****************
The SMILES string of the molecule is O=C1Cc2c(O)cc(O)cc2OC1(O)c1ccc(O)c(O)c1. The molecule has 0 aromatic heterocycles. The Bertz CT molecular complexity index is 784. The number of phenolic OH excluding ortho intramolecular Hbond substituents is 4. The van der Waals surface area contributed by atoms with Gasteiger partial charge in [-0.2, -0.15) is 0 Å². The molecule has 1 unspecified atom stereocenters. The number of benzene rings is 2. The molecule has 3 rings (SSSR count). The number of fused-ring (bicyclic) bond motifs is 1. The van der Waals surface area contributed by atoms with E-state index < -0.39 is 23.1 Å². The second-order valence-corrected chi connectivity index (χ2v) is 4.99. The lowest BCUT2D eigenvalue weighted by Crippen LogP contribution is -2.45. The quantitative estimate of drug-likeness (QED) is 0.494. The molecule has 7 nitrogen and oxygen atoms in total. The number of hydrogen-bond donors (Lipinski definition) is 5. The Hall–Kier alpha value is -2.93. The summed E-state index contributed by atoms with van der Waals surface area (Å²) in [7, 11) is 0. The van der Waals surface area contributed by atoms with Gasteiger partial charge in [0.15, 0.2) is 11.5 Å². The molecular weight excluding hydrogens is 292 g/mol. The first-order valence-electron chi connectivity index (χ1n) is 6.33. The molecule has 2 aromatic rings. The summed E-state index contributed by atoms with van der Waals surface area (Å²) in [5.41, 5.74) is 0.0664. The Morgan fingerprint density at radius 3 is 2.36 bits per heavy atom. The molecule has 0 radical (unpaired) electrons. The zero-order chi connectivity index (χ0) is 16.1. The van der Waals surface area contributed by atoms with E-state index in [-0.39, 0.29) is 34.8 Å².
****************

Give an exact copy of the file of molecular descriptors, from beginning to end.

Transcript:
The SMILES string of the molecule is O=C1Cc2c(O)cc(O)cc2OC1(O)c1ccc(O)c(O)c1. The molecule has 0 aromatic heterocycles. The Bertz CT molecular complexity index is 784. The number of phenolic OH excluding ortho intramolecular Hbond substituents is 4. The van der Waals surface area contributed by atoms with Gasteiger partial charge in [-0.2, -0.15) is 0 Å². The molecule has 1 unspecified atom stereocenters. The number of benzene rings is 2. The molecule has 3 rings (SSSR count). The number of fused-ring (bicyclic) bond motifs is 1. The van der Waals surface area contributed by atoms with E-state index < -0.39 is 23.1 Å². The second-order valence-corrected chi connectivity index (χ2v) is 4.99. The lowest BCUT2D eigenvalue weighted by Crippen LogP contribution is -2.45. The quantitative estimate of drug-likeness (QED) is 0.494. The molecule has 7 nitrogen and oxygen atoms in total. The number of hydrogen-bond donors (Lipinski definition) is 5. The Hall–Kier alpha value is -2.93. The summed E-state index contributed by atoms with van der Waals surface area (Å²) in [7, 11) is 0. The van der Waals surface area contributed by atoms with Gasteiger partial charge in [0.15, 0.2) is 11.5 Å². The molecular weight excluding hydrogens is 292 g/mol. The first-order valence-electron chi connectivity index (χ1n) is 6.33. The molecule has 2 aromatic rings. The summed E-state index contributed by atoms with van der Waals surface area (Å²) in [5.41, 5.74) is 0.0664. The Morgan fingerprint density at radius 3 is 2.36 bits per heavy atom. The molecule has 0 radical (unpaired) electrons. The zero-order chi connectivity index (χ0) is 16.1. The van der Waals surface area contributed by atoms with E-state index in [-0.39, 0.29) is 34.8 Å².